There’s been a lot of talk in recent years about building with wood, much of it infused with a certain back-to-the-land, eco-idealism. Not without reason: Wood can be sustainably harvested and easily recycled, and it sequesters carbon, the primary atmospheric agent behind man-made climate change. Especially in a place like Portland, Oregon—Stumptown, as it’s been known since the mid-19th century. In a city long-famed for its environmentally friendly political culture it seems only natural to turn to timber, and for local firm Lever Architects, working with the material has helped bring its energy-efficient projects to national attention. But for founding principal Thomas Robinson, there’s another advantage to lumber construction. “For us it’s really about creating a rich experience,” the architect says. “Materials are the medium for creating that.”
Robinson was interested in materiality and its experiential potential well before he settled in the Pacific Northwest. A native of Santa Barbara, California, the architect is a product of Harvard’s Graduate School of Design, and passed through three major offices before starting his own, beginning in Europe with master builder Peter Zumthor, then moving on to Swiss firm Herzog & de Meuron and American outfit Allied Works. At Herzog, Robinson served as senior architect on San Francisco’s de Young Museum; the building’s perforated steel facade, notes Robinson, was intended to produce the effect of “dappled light under a tree,” a case of an innovative building technique utilized to largely atmospheric ends. The move toward wood, Robinson says, is an extension of the same philosophy: “The trick,” he says, “is connecting to this or that resource, and then using it elegantly and intelligently.”
Since launching his practice in 2009, Robinson has been a driving force in finding new moods and modes for working in wood on both the regional and national levels. At the recently completed L’Angolo Estate Winery in Oregon’s Yamhill County, Lever fashioned a kind of modified residential envelope—an A-frame-like ranch house, or a ranch-y A-frame, depending on how you look at it—out of cedar and Douglas fir, topped with aluminum cladding and plonked down rather casually in the sylvan landscape. “We were interested in the question, ‘What is architecture for this new region?’” Unlike the wine country of Northern California, where a stylistic struggle between historical and contemporary impulses has been playing out for decades, the Pacific Northwest is largely a tabula rasa for designers; Robinson and company appear to be inveighing on behalf of a local architectural identity that is at once pastoral and sophisticated, grounded in an unselfconscious organicism. That the building wears its ecological credentials so blithely hardly makes them any less impressive: The winery was literally homegrown, all the wood having been sourced in-state.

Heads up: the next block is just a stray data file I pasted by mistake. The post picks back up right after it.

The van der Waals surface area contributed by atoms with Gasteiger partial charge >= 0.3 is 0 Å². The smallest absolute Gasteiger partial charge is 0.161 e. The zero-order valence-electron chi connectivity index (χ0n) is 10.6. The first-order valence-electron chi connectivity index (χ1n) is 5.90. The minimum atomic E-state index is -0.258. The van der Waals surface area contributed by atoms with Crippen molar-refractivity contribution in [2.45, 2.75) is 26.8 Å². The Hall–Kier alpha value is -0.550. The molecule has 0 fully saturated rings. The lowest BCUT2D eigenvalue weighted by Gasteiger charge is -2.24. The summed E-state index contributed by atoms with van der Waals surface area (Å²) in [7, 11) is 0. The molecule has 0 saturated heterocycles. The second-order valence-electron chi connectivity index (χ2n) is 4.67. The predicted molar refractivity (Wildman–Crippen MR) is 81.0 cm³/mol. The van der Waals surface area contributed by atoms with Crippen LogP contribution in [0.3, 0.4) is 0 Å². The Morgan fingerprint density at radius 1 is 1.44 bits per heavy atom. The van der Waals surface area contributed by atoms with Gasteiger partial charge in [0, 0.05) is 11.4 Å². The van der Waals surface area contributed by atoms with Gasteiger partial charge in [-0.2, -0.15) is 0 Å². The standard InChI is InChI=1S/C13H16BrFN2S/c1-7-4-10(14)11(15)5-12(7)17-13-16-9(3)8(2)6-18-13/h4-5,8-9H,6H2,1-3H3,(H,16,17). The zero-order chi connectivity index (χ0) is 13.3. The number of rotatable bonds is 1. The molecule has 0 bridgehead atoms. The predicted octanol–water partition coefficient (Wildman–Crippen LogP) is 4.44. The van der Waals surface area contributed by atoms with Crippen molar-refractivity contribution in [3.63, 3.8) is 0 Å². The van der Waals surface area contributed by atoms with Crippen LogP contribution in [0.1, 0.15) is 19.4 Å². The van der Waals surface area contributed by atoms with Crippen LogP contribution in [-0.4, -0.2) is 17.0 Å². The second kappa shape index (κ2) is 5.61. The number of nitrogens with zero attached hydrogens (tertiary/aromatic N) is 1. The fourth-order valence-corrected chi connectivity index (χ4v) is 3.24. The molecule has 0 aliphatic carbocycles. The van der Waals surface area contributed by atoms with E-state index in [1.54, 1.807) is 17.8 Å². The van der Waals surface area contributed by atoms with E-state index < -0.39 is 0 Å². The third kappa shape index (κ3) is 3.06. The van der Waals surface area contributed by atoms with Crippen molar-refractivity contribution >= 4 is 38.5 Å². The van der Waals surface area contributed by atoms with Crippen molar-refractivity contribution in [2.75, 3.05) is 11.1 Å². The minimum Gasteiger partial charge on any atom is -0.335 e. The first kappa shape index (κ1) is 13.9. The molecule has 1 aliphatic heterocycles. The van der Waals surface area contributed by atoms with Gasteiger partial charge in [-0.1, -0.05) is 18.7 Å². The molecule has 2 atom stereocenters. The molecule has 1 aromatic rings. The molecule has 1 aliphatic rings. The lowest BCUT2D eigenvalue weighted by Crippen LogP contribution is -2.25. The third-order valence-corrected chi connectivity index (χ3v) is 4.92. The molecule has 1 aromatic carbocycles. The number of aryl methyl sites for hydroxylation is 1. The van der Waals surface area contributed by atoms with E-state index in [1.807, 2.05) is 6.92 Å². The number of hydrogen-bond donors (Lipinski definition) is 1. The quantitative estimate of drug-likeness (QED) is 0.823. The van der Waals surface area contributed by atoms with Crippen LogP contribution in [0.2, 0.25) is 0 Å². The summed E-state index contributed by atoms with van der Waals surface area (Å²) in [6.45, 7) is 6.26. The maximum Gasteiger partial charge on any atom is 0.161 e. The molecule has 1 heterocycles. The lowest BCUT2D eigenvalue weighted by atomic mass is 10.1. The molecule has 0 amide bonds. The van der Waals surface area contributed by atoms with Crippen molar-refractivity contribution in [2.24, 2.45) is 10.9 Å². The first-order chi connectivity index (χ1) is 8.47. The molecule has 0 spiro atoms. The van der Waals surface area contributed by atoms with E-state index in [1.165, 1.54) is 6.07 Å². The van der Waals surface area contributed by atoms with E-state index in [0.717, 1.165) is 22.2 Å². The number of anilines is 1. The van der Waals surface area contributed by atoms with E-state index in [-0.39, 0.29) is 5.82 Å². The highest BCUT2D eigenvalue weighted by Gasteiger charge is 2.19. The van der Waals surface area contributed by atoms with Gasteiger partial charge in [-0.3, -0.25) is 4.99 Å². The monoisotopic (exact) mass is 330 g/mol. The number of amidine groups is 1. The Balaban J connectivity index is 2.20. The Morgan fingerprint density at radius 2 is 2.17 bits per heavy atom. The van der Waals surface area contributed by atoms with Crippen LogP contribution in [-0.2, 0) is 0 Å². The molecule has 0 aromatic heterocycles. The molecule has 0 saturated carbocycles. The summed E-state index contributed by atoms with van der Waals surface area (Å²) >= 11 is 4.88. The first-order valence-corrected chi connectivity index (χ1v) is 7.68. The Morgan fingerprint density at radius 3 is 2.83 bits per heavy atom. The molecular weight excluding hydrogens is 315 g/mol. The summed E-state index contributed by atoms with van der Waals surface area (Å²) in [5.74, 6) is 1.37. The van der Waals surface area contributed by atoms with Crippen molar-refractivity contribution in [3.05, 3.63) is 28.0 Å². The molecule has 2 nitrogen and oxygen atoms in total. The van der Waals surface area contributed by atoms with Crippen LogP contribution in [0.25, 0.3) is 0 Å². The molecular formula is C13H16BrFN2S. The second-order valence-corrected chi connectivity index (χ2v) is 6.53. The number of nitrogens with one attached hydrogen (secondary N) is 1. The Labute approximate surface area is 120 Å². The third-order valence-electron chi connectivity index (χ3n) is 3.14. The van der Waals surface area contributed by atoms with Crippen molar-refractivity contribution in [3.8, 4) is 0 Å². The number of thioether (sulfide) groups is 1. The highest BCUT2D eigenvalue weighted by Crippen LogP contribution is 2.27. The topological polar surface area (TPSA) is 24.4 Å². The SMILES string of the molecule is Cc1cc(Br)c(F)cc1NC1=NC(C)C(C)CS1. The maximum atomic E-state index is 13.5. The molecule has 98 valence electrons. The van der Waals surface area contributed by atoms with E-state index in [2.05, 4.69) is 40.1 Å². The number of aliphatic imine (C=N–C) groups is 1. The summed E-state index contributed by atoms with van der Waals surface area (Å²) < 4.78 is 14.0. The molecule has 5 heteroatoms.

In a similar vein is Albina Yard, the Portland office complex completed last year where Lever now maintains its studio. The 16,000-square-foot ensemble was built with glue-laminated wood framing, strips of timber laid down in successive layers and sealed together with super-strong waterproof paste. Though pioneered well over a century ago, the approach is only now catching on in the American building trade, and Albina is the first U.S. project to deploy a related product, cross-laminated timber panels, throughout the body of a building. Complemented by stunning all-wood interiors, including a gracefully curving central staircase, the design gets a lot of mileage out of its structural system—but the most important aspect, for Robinson, is its emotional resonance. “People immediately connect to it,” he says, “either because it smells good, or they have somebody in their family who was in logging,” a once ubiquitous trade around Stumptown.
At present Lever is engaged in what will be not only its largest wood building to date, but among the largest of its kind anywhere in the world. With construction set to begin this year, Framework will be a 12-story mixed-use tower in downtown Portland composed entirely of cross-laminated timber, a daring application that garnered the design the $1.5 million Tall Wood Building Prize from the U.S. Department of Agriculture and a consortium of private industry groups. Robinson describes the commission as “a catalyst project, trying to change the norm,” and early renderings show a building that seems not just built differently but one that tries to express something different as well—a luminous gray waffle of slender vertical and horizontal elements, combining the simplicity of Mies van der Rohe with the warmth of the Northwest’s rustic regional tradition. That kind of mindfulness, according to Robinson, is exactly what Lever is trying to provoke in the architectural public. “I think a lot of times people see new buildings and scratch their heads,” says Robinson. “I want people to come to [them] and be able to see why architecture and design have real value and importance.”